People seem to have strong opinions on this topic. One group sees or hears mistakes in using reflexive pronouns, and they get bent out of shape. Another group doesn’t even notice the mistakes. And some think the improperly used reflexive pronouns are used correctly and look down on those who don’t use them the same way. What’s the truth? Who is right?

One theory is that people get confused on when to use I or me in sentences, so they use the reflexive pronoun myself instead.  Another theory is that using a reflexive pronoun like myself sounds smarter, so people use it more frequently. And some people think the right reflexive pronoun is wrong, so they change it to the wrong one. They hypercorrect.

Form of Reflexive Pronouns:
Add    ––self to singular pronouns:    myself, yourself, himself, herself, itself
Add    —-selves to plural personal pronoun:    ourselves, yourselves, themselves

Do not add  —self to his or our    hisself       ourself
Do not add  —selves to their         theirselves

Function of Reflexive Pronouns
Reflexive pronouns refer back to the subject of the sentence.
Note: Subject and object are the same person or persons.        Subject  =  Object
The reflexive pronoun comes after a verb or preposition and completes the meaning of a sentence.
Drop the reflexive pronoun, and the sentence is incomplete in meaning.

Here’s how reflexive pronouns look in short, Subject-Verb-Object (S-V-O) sentences.
Read sentences across chart. Notice how the reflexive pronoun refers back to the subject pronoun.

001 (4)

Look at the reflexive pronouns in the well-known fairy tale, Cinderella and The Handsome Prince Reflexive Pronoun.

001 (5)

Errors on Compound Subjects
Now that you see the correct way to use reflexive pronouns, we’ll look at some improper reflexive pronoun use. Many common reflexive pronoun errors occur with compound subjects.

Note: Never use a reflexive pronouns as a subject or part of a compound subject.
Note: Name yourself last in compound subjects and objects. That’s good manners.

001 (6)

To check on accuracy of compound subjects, read the subject as a single subject first.

Myself went out for dinner.
I went out for dinner.

Can you see how this helps you pick out the right pronoun to use?

Wrong:

Myself      went out for dinner.
Ourselves   went out for ice cream.
Himself    will announce the prize winners.

Errors on Compound Objects

Use the same strategy to check on compound objects. Read the two objects one at a time as a single object. Your ear will tell which one is correct.

001 (7)

Don’t be afraid to use I and me in sentences. Just use I as the subject pronoun, and me as the object pronoun.

Your Turn:
Can you find the reflexive pronouns in these sentences?

1. The winning athlete patted himself on the back.
2. I taught myself to play mah-jongg.
3. Our visitors kept to themselves during the party.
4. The Boy Scouts congratulated themselves on their championship award.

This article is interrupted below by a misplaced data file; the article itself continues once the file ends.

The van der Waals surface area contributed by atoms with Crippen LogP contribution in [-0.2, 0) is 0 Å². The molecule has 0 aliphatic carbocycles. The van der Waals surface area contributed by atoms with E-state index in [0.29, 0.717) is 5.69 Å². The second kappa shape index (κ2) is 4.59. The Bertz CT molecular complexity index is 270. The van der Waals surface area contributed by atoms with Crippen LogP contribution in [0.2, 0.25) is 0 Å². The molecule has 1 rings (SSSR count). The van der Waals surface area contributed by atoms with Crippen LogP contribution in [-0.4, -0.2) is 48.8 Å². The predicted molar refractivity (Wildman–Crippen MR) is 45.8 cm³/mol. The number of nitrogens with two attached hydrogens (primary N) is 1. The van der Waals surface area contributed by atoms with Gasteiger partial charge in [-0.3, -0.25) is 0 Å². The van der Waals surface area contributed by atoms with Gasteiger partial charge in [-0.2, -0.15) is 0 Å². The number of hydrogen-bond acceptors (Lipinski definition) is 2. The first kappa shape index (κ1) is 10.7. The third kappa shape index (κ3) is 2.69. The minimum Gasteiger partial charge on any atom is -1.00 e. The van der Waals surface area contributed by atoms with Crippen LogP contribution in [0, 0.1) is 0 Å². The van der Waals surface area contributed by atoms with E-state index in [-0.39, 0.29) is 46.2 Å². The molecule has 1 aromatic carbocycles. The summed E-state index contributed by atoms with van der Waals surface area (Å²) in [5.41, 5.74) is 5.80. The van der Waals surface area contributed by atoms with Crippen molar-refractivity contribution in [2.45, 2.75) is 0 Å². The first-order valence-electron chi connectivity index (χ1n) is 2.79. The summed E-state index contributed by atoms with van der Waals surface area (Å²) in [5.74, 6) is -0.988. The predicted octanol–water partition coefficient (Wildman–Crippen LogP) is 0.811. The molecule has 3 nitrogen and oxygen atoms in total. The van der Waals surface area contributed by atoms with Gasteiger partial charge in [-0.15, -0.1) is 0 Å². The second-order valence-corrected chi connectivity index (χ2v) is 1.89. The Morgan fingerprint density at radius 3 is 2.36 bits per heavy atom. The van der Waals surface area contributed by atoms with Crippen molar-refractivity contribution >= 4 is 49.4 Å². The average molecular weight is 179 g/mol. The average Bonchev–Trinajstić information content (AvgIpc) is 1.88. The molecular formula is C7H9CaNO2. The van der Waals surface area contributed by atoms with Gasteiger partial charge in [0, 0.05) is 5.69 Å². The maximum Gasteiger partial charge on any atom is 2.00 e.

5. The Boy Scout Troop congratulated itself on its victory.
6. Jeremy reminded himself to do his homework before watching TV.
7. I promised myself that one day I would go on a Caribbean cruise.

So what. Who cares?
Incorrect use of reflexive pronouns seems to irritate those people who know how to use them correctly. Why not join those who know the difference.

Just one other thing. Grammar and usage change over time, so we need to check back on this particular issue in a few years.  Who knows, it may become more acceptable to use myself in subject and object positions in a sentence since so many people do use it that way now. I hope not, but that’s how our language changes.

The Last Meow

princess catHey, I’m already asleep.Grumpy cat says no

I’m dreaming about Cinderella at the ball.

Maybe a handsome prince will come and carry me off.

What did Grumpy Cat say?

Aww, c’mon, Grumpy Cat, give a sweet princess a break.

Meow for now.  ={^.^}=

K is for Kernel Sentences: Nouns and Verbs Control the World

a-to-z-letters-2013Today is K-Day in the A to Z Challenge. It is also Friday. Yippee! My kitty friends are happy about that.

Today we will focus on some easy grammar:

kernel sentences.

A kernel sentence is one type of base sentence structure on which longer sentences can be built. It has a pattern that looks like this:

__________________    __________________
Subject                                               Verb

For now, fill in the slots with one noun and one verb and you will have a kernel sentence. These two words can easily be expanded into longer sentences at another time.

One way to do have fun doing this is to write S-V list poems.

Begin with a title, then add specific, present-tense, active verbs to expand the topic. Repeat the title at the end, perhaps adding a twist.

basketballBasketball
Mario dribbles.
Maria screams.
Manuel shoots
Jose dashes.
Jorge pants.
Cole sweats
Larry scores.
Sasha cheers.
Latitia swoons.
Basketball Romance!

paradeParade
Hands clap.
Feet stomp.
Men march.
Sirens wail.
Balloons float.
Flags wave.
Drummers bang.
Buglers blow.
Ladies dance.
Children cheer.
Popsicles melt.
Lines overflow.
Bodies jive.
Parade

Be creative and have fun with this. Brainstorm topics with students, then let them have a go at it. You will be surprised at the results.

So what. Who cares?

When students get a very firm handle on nouns and verbs, grammatical problems eventually disappear.

Teachers can teach the following concepts in very simple form using kernel sentences. It is much easier to see the patterns in two-word sentences. When students master the concept in the simplest form, they can then move on to expanding sentences.

  • subject-verb agreement
  • verb tense consistency
  • active verbs
  • parallel structure
  • vocabulary nuances